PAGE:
Self-Updating Social Media-Driven Digital Signage
Adam Gould is a Web Technologist at Jamestown Community College who presented today on social media-driven digital signage/billboards.
Adam created digital signage that was able to be displayed and customized on all of Jamestown Community College’s four campuses as well as the different departments within these campuses. This allows the system to run on one admin-side. The slides run on different transition times, with the main pictures displaying longer than smaller sections like tweets or weather. These display on digital monitors throughout JCC’s campuses (but not on the website right now).
JCC’s old signage system was manually managed. One person was going in and updating the posters in there and the content was becoming stagnant or delayed. Social media was already posting events, posters, highlights, sports games, student activities so why not tap into this with their billboards?
Use low-cost Raspberry Pi hardware to create custom solution that taps into the social media channels for content on these posters. Different displays can be served based on where the poster is being displayed. Content is fetched from a rake tasks, scheduled with a cron job. This pulls from Facebook, Twitter, Instagram, Google calendars and JCC calendars (in iCal format) and Wunderground weather. This system crops and scales images correctly and stores posts in consistent format.
An admin side was created so that Adam can add social media accounts and create a screen based on what channels want to be pushed to a poster specific to where it will be displayed on one of four of JCC’s campuses.
Different areas of the poster can be changed based on what kinds of social channels need to be displayed. Different areas on the client side of the site are run by ES6/ECMAScript 2015, React and Flux.
Ruby on Rails with the MVC web application framework. Mainly excists to serve REST endpoints and serves admin side as well.
The hardware that Adam is using is Raspberry Pi. It is a series of credit card-sized single-board computers, and runs Raspbian, modified version of Debian Linux. The cost is very budget friendly, around $35.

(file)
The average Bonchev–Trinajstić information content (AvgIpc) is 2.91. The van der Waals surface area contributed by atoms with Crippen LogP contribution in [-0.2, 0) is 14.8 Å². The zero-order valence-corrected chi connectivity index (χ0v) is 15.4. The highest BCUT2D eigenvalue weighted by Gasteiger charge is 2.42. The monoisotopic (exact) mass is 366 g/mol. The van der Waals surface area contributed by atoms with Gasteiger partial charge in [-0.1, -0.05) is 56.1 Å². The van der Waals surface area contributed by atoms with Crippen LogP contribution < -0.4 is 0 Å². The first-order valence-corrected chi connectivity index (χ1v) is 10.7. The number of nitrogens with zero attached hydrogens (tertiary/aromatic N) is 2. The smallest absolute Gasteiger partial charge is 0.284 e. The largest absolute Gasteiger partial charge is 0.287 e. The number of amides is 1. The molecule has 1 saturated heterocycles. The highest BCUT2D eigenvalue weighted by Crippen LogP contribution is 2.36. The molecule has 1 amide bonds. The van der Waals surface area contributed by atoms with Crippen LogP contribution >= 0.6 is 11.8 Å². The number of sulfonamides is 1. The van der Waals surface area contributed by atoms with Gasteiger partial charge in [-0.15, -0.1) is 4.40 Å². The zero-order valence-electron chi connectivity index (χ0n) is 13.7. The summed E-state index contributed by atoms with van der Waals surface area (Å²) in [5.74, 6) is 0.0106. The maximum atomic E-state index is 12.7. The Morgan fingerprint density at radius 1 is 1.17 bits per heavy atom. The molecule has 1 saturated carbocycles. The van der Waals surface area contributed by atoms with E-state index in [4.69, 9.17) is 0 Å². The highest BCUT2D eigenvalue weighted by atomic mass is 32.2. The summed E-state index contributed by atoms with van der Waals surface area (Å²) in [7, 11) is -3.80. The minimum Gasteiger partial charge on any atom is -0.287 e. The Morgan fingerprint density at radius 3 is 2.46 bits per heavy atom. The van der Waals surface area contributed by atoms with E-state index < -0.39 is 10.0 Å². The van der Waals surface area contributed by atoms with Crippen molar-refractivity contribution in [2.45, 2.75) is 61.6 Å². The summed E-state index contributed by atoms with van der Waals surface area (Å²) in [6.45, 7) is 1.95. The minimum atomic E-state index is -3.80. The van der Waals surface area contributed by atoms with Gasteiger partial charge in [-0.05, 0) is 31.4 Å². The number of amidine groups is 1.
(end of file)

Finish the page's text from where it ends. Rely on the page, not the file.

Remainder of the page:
Smooth animation was the first challenge. Animation were in CSS3 instead of jQuery. This was considerably faster than jQuery because they can take advantage of the GPU (use CSS property translateX) and browser choice (they settled on Epiphany but also tried Firefox (Iceweasel if you run it on Debian) and other webkit-based browsers. Another issue around animation was not knowing how many sliders would need to be used ahead of time, so they auto-generated CSS on-the-fly with JS, append to <head>.
Another issue was picture cropping. Because they wanted to fit the pictures into landscape orientation to fit into each block, Adam originally anchored the images to the center and that would sometimes cut heads off in photos. So instead Adam found a program called Thumbor which detects faces and features. Thumbor either identifies faces or find our what is the most interesting part of the image and crops around that.
Auto-cropping still needs some work with images that contain text. Right now, Adam tries to ask content staff to crop photos in a way that features text. Adam also wants to smooth out the animation and work with Raspbian to render emojis. Videos also do not play within this poster just yet.
The Admin Side
In the admin side, Adam can follow certain hashtags (and review tweets before they are approved….these are pulled in and displayed in chronological order).